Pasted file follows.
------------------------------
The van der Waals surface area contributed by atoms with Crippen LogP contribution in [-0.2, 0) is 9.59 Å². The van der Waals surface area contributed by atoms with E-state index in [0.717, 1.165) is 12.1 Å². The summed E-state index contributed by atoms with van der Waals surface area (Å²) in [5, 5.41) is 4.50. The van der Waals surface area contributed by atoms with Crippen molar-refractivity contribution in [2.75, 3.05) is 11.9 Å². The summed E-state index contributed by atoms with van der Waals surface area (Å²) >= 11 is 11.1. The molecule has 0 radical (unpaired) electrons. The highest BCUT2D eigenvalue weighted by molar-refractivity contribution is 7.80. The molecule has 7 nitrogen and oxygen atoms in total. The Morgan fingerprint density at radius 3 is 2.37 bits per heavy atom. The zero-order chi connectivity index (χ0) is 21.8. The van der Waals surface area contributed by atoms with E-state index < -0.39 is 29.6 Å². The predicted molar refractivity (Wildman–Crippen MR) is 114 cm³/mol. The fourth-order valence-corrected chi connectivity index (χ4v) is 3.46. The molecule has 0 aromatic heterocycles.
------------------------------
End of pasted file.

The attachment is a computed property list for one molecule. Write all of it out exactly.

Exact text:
The van der Waals surface area contributed by atoms with Crippen LogP contribution in [-0.2, 0) is 9.59 Å². The van der Waals surface area contributed by atoms with E-state index in [0.717, 1.165) is 12.1 Å². The summed E-state index contributed by atoms with van der Waals surface area (Å²) in [5, 5.41) is 4.50. The van der Waals surface area contributed by atoms with Crippen molar-refractivity contribution in [2.75, 3.05) is 11.9 Å². The summed E-state index contributed by atoms with van der Waals surface area (Å²) >= 11 is 11.1. The molecule has 0 radical (unpaired) electrons. The highest BCUT2D eigenvalue weighted by molar-refractivity contribution is 7.80. The molecule has 7 nitrogen and oxygen atoms in total. The Morgan fingerprint density at radius 3 is 2.37 bits per heavy atom. The zero-order chi connectivity index (χ0) is 21.8. The van der Waals surface area contributed by atoms with E-state index < -0.39 is 29.6 Å². The predicted molar refractivity (Wildman–Crippen MR) is 114 cm³/mol. The fourth-order valence-corrected chi connectivity index (χ4v) is 3.46. The molecule has 0 aromatic heterocycles.